Frustrations of a home woodworker

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Is Ganahl's still on Katella near Lewis?
--Steve
Don Wheeler wrote:

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Multi locations. http://www.ganahl.com/index.htm
Steve wrote:

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"Vic Baron" wrote in message

Pick and choose. The rockers on the front porch come from Sam's and I can't buy the teak they're made of for the price I paid. OTOH, every piece of furniture in my house is made _specifically_ for the spot it occupies ... you can't buy that.
--
www.e-woodshop.net
Last update: 11/06/04
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Swingman wrote:

THIS is my motivation. The ability to make a piece the exact right proportions for a given space. We definitely have many places in our home (of just 4 years) that would be great for a table, or a bench, or a <fill-in>, but the proportions of the piece to the wallspace needs to be just so.
-Chris
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Clear redwood is incredibly high priced, in my opinion. I built two adirondack chairs and a side table from plans, paid about $250 for the lumber. But I've seen similar chairs in high-end lawn furniture stores, only not quite as nice, for over $400 for a similar set. I also get a great deal of satisfaction every time I sit down in one. BTW, LOML loves them too. OTOH, I'm typing this on a computer sitting on a custom "desk", really a counter, that is built-in and wraps completely around 3 walls of my office, which I built myself from salvaged melamine, covered in formica and trimmed in maple. There are two (maple?) rolling file drawer cabinets underneath I purchased and assembled from IKEA. I couldn't justify the time and expense to build them.
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Vic Baron wrote:

Yeah, the cost of wood just floors you. But if labor/time is of little value, you still can make money. My house is full of wood pieces I made including 3 desks and of course the built in bookcases. Recently, I laid some laminate flooring and would have had to pay at least $100 to install it if I had not had a decent saw. I saved on the transitions also. I could have purchased the regular transitions (rug to wood, rug to vinyl, etc) which would have cost a minimum of $130. Instead I bought an 8 foot piece of cherry and milled my own transitions out of solid wood for a cost of $43. The second coat of polyurethane is now drying.
We all look at costs in the past and say, "Why didn't we do/buy it back then?" Well, we are in the past, at least tomorrow this will be in the past.
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wrote:
Snip'''''''''''''

You will almost never save money by building something... At least I almost can never...
BUT I have discovered places like Good Will etc...that has Furniture...some crap.. some good... very cheap....
Solid Cherry dinning table for 15 bucks... .. etc... well the wood alone is worth that much...
Lol
BUT I hear you loud and clear...
Bob Griffiths

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Maybe a compromise? Buy the chairs ready made, and build the table as you want it? In either case, I feel your pain. Sometimes my projects revolve more around what wood is available at affordable prices more so than what I want to build at the time. I got lucky during a large remodel last winter and salvaged about 15 4"x6"x8" Redwood beams that were used for a coffered ceiling in a huge sun room. They were installed in the 1950's, and covered up in the 1980's with drywall. With the exception of some holes drilled in them by an electrician for lighting, they're in good shape. I just hope there is enough to build a couple of chairs and a table, cuz i just couldn't afford to buy more! Perhaps there is a salvage yard in your area that might have used lumber? Or maybe a local deck builder may point you in a direction where there is a deck being demolished to make way for a new one and you could salvage some lumber. Good luck. --dave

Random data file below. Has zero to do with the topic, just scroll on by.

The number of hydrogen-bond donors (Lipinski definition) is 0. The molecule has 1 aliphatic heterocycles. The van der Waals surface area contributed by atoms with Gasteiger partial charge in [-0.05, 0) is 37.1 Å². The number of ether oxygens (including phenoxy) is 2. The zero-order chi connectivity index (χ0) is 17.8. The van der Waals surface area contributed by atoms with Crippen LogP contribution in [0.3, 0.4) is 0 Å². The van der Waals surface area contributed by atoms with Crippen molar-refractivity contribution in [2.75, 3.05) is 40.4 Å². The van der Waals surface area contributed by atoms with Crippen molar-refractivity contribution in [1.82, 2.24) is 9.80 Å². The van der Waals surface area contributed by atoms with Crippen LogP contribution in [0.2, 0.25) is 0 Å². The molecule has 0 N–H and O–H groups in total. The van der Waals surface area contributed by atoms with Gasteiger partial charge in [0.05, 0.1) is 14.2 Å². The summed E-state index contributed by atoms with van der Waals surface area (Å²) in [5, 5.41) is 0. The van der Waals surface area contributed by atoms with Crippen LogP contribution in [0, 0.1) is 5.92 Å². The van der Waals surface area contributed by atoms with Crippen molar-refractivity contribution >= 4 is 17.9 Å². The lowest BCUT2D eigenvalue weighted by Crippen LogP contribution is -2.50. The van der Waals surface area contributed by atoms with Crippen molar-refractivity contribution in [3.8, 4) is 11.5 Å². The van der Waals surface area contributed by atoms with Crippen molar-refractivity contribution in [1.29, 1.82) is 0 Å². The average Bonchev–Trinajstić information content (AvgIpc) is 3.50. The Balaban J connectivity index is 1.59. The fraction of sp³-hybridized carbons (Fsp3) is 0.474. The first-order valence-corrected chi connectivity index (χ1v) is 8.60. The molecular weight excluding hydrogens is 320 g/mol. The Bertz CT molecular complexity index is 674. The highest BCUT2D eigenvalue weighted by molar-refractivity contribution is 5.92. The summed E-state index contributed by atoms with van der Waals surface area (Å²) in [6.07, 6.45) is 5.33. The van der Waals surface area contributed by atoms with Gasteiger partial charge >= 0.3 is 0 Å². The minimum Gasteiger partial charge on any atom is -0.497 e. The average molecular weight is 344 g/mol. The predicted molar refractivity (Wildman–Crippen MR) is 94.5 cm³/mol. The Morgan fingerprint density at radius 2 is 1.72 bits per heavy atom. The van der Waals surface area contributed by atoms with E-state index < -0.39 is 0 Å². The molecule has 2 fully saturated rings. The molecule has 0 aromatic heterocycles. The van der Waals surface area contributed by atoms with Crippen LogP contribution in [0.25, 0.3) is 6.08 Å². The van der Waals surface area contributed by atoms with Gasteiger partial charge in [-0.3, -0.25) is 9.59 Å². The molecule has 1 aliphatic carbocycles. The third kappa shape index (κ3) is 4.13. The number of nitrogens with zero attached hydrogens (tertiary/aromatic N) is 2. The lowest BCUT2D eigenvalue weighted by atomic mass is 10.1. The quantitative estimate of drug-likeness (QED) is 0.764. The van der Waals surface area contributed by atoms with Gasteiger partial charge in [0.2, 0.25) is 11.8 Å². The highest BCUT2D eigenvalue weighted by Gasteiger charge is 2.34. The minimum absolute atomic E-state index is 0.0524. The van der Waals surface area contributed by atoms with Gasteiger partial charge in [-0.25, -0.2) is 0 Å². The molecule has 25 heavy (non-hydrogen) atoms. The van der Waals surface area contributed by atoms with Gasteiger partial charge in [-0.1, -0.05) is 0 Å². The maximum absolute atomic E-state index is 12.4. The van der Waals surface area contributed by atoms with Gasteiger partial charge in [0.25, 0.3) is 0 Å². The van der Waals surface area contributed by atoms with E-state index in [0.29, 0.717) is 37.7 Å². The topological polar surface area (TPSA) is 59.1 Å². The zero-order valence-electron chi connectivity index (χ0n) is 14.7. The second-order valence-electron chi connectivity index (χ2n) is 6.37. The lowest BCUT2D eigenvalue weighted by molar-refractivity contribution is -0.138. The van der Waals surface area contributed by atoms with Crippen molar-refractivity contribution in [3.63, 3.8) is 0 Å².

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That's sort of what I'm doing. Took me a while but I finally found a premade red cedar table that I like and bought it for less than I could buy the wood for. Still checking various sources for the best price on wood for the chairs but so far the four chairs will cost me about the same as the table plus my labor. However, I will enjoy building them and that's the plus factor.

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Vic Baron says...

I don't understand this or why everyone is agreeing with you. You may be able to get something for what you have in materials, but is it anywhere near the quality of what you make for yourself? If it was, then there would be absolutely no reason to bother making it, but I almost never see solid wood anything as good as I can make for any amount of money. Is it rational to compare something made of thin particle board covered with vinyl veneer to a solid wood piece or even one made from good plywood? Even if you find solid wood pieces, most likely you will find it is cheap wood (alder for example), thin and/or glued together from many little pieces. Most things from discount stores are not solid wood even if they claim to be. I'm sitting at a table I bought from Oak Express for $150 a year ago and was told that all their furniture is solid wood. I knew that wasn't true before the salesman told me, but I bought it because I wanted a better computer table for cheap, not because I thought it was fine furniture. It is 60% particle board, but it looks like it might be solid wood from a few feet away. I did the math on making it from real oak, and even if you bought s4s shrink wrapped retail lumber for $5/bf, it would still be less than $150. Rough cut white oak can be had for $2.50/bf, so I could make a far superior table for half the $150 I paid. And don't forget where almost every furniture maker cuts corners--the finish. The finish on everything I see in stores is so thin and fragile, it's almost worthless. This table is a good example of that. It looks OK, as long as you never use it. I'd be ashamed to make anything as bad as I see in most stores. Of course, if you can find furniture that is genuinely as good as what you can make, it will be very, very expensive. I'm not an expert on redwood and teak outdoor furniture, and if you can really buy something as good as you can make for the same price, then it would be foolish to waste time making it just for the 'joy' of creating. But I would be surprised if it was really the same. Is the 'some assembly required' nuts and bolts joinery really as good as glued and clamped wood joints? I don't see how it could be. This table I'm typing at barely went together.